REVIEW: Aphrodite by George O’Connor

aphroditeAphrodite: Goddess of Love
(Olympians #6)
by George O’Connor
First Second, 2013
[Goodreads] [Amazon]

Previous Installments: Olympians #1-#5

In volume six of Olympians, graphic novel author/artist George O’Connor turns the spotlight on Aphrodite, the goddess of love. Look for the same thoroughly researched and wonderfully accessible comics storytelling as O’Connor tackles the story of the Aphrodite from her dramatic birth (emerging from sea-foam) to her role in the Trojan War.

mythoughtsI’ve decided that I like the Olympians volumes that showcase one single story and its impact on the god or goddess featured in its pages more than I like the ones that jump all over and show various myths dealing with that particular god/goddess. Hands down, my favorite of this series is Hades: Lord of the Dead because it took one single story – that of Persephone – and used that story to outline Hades and who he was and what he did. Aphrodite: Goddess of Love is similar in that it mostly focuses on the ill-fated Judgment of Paris and the fallout from Paris’ decision. However, unlike Hades, who narrates his own tale, Aphrodite’s story is told via the viewpoint of her Graces, which didn’t give it as much of a personal feel.

One thing I do really like about this series is that George O’Connor focuses on some myths that the readers may not be as familiar with. With Aphrodite, it was the inclusion of Eris – the goddess of chaos, strife and discord – and the fact that it was her who threw the golden apple on the table and caused the issue between Hera, Athena and Aphrodite. I also love the humor, which is decidedly tongue in cheek, and something that teens may not necessarily catch but that adults will love. It just shows how multi-generational this series can be. I especially loved the fact that the book kept pointing out that Zeus wasn’t an idiot, which is why he made Hermes determine who was the prettiest (and Hermes likewise passed the task on to Paris). The inclusion of Cupid/Eros was funny as well, particularly when his mischief was aimed at the gods. However, adding in Cupid did give the story a bit of a meandering feel, but was still fun to read about so I’m willing to forgive it.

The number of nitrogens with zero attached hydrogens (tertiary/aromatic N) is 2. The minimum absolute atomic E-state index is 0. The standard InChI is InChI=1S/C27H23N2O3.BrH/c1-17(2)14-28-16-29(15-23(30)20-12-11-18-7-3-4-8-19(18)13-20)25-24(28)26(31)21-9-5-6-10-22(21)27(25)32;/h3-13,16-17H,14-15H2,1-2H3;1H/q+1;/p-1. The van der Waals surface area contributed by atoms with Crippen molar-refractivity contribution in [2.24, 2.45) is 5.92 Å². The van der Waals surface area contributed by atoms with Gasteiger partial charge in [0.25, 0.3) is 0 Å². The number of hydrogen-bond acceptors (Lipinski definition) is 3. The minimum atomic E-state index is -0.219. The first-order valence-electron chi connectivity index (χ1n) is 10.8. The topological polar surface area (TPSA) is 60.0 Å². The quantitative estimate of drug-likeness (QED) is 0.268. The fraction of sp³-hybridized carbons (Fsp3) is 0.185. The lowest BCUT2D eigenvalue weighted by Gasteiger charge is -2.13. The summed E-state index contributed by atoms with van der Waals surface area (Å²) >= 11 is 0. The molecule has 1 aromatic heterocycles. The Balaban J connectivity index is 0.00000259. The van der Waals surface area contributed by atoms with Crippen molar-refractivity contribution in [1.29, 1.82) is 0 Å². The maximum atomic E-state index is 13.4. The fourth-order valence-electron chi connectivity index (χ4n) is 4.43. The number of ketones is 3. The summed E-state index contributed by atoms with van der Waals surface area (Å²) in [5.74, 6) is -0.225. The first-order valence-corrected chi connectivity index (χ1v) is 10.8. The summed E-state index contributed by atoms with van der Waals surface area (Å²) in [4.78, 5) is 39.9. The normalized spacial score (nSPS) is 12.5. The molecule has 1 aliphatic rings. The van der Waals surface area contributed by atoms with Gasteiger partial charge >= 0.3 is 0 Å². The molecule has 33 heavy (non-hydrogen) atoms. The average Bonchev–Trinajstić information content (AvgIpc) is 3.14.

All in all, Aphrodite’s story is a good continuation of the Olympians series. I am very much looking forward to whichever god or goddess’ story he decides to tell next.

4starsAn e-galley was provided by the publisher via NetGalley in exchange for an honest review.

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2 Responses to REVIEW: Aphrodite by George O’Connor

  1. Pingback: October Book Haul | Read and Reviewed

  2. Pingback: October in Review | Read and Reviewed

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